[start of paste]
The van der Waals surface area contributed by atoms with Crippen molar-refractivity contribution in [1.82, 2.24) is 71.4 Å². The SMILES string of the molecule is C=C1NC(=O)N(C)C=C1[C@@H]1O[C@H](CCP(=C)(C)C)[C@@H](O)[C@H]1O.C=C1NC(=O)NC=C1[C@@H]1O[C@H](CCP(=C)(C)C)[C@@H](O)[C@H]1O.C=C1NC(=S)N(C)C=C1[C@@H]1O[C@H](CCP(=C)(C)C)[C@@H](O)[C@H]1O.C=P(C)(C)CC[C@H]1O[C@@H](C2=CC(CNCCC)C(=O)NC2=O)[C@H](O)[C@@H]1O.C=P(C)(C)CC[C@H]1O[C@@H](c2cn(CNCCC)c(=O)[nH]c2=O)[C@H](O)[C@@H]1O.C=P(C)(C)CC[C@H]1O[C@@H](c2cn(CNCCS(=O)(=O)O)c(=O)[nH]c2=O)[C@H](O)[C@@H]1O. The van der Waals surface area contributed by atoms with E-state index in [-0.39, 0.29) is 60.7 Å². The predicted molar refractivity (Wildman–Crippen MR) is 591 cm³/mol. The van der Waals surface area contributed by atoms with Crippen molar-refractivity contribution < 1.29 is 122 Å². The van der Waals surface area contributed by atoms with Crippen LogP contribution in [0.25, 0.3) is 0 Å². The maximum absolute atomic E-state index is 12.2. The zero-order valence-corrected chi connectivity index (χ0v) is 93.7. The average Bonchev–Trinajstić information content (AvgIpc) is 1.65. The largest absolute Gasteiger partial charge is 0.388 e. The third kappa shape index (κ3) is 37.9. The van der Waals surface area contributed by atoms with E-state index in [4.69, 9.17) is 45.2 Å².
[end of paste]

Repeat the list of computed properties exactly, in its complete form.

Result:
The van der Waals surface area contributed by atoms with Crippen molar-refractivity contribution in [1.82, 2.24) is 71.4 Å². The SMILES string of the molecule is C=C1NC(=O)N(C)C=C1[C@@H]1O[C@H](CCP(=C)(C)C)[C@@H](O)[C@H]1O.C=C1NC(=O)NC=C1[C@@H]1O[C@H](CCP(=C)(C)C)[C@@H](O)[C@H]1O.C=C1NC(=S)N(C)C=C1[C@@H]1O[C@H](CCP(=C)(C)C)[C@@H](O)[C@H]1O.C=P(C)(C)CC[C@H]1O[C@@H](C2=CC(CNCCC)C(=O)NC2=O)[C@H](O)[C@@H]1O.C=P(C)(C)CC[C@H]1O[C@@H](c2cn(CNCCC)c(=O)[nH]c2=O)[C@H](O)[C@@H]1O.C=P(C)(C)CC[C@H]1O[C@@H](c2cn(CNCCS(=O)(=O)O)c(=O)[nH]c2=O)[C@H](O)[C@@H]1O. The van der Waals surface area contributed by atoms with E-state index in [-0.39, 0.29) is 60.7 Å². The predicted molar refractivity (Wildman–Crippen MR) is 591 cm³/mol. The van der Waals surface area contributed by atoms with Crippen molar-refractivity contribution < 1.29 is 122 Å². The van der Waals surface area contributed by atoms with Crippen LogP contribution in [0.25, 0.3) is 0 Å². The maximum absolute atomic E-state index is 12.2. The zero-order valence-corrected chi connectivity index (χ0v) is 93.7. The average Bonchev–Trinajstić information content (AvgIpc) is 1.65. The largest absolute Gasteiger partial charge is 0.388 e. The third kappa shape index (κ3) is 37.9. The van der Waals surface area contributed by atoms with E-state index in [4.69, 9.17) is 45.2 Å².